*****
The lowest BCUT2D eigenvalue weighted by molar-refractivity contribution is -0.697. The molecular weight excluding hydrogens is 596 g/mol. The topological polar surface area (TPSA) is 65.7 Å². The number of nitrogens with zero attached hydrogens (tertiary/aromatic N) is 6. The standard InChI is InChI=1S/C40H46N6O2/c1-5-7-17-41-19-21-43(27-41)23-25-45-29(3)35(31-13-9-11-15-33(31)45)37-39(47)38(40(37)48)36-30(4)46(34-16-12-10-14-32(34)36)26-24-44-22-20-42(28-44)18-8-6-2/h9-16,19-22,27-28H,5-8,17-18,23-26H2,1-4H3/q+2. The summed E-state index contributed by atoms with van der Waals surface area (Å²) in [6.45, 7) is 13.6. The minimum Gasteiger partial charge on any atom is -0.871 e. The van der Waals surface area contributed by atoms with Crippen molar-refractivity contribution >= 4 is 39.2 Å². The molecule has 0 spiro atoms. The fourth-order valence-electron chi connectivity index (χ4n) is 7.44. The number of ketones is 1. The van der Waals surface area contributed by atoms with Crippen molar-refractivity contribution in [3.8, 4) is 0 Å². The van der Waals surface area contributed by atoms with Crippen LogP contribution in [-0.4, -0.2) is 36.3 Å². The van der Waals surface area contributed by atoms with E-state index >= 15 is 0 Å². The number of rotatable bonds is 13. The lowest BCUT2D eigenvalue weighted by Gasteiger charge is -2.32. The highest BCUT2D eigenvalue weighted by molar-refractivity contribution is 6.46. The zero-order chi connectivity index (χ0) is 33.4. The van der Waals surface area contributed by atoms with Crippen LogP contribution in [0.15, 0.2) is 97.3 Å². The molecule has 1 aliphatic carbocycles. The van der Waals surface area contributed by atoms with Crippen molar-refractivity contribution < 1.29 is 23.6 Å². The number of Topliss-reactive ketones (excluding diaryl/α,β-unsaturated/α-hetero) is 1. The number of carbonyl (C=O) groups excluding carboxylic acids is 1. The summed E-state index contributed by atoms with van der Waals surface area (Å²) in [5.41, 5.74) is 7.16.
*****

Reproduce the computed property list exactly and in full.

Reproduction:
The lowest BCUT2D eigenvalue weighted by molar-refractivity contribution is -0.697. The molecular weight excluding hydrogens is 596 g/mol. The topological polar surface area (TPSA) is 65.7 Å². The number of nitrogens with zero attached hydrogens (tertiary/aromatic N) is 6. The standard InChI is InChI=1S/C40H46N6O2/c1-5-7-17-41-19-21-43(27-41)23-25-45-29(3)35(31-13-9-11-15-33(31)45)37-39(47)38(40(37)48)36-30(4)46(34-16-12-10-14-32(34)36)26-24-44-22-20-42(28-44)18-8-6-2/h9-16,19-22,27-28H,5-8,17-18,23-26H2,1-4H3/q+2. The summed E-state index contributed by atoms with van der Waals surface area (Å²) in [6.45, 7) is 13.6. The minimum Gasteiger partial charge on any atom is -0.871 e. The van der Waals surface area contributed by atoms with Crippen molar-refractivity contribution >= 4 is 39.2 Å². The molecule has 0 spiro atoms. The fourth-order valence-electron chi connectivity index (χ4n) is 7.44. The number of ketones is 1. The van der Waals surface area contributed by atoms with Crippen molar-refractivity contribution in [3.8, 4) is 0 Å². The van der Waals surface area contributed by atoms with Crippen LogP contribution in [-0.4, -0.2) is 36.3 Å². The van der Waals surface area contributed by atoms with E-state index >= 15 is 0 Å². The number of rotatable bonds is 13. The lowest BCUT2D eigenvalue weighted by Gasteiger charge is -2.32. The highest BCUT2D eigenvalue weighted by molar-refractivity contribution is 6.46. The zero-order chi connectivity index (χ0) is 33.4. The van der Waals surface area contributed by atoms with Crippen LogP contribution in [0.15, 0.2) is 97.3 Å². The molecule has 1 aliphatic carbocycles. The van der Waals surface area contributed by atoms with Crippen molar-refractivity contribution < 1.29 is 23.6 Å². The number of Topliss-reactive ketones (excluding diaryl/α,β-unsaturated/α-hetero) is 1. The number of carbonyl (C=O) groups excluding carboxylic acids is 1. The summed E-state index contributed by atoms with van der Waals surface area (Å²) in [5.41, 5.74) is 7.16.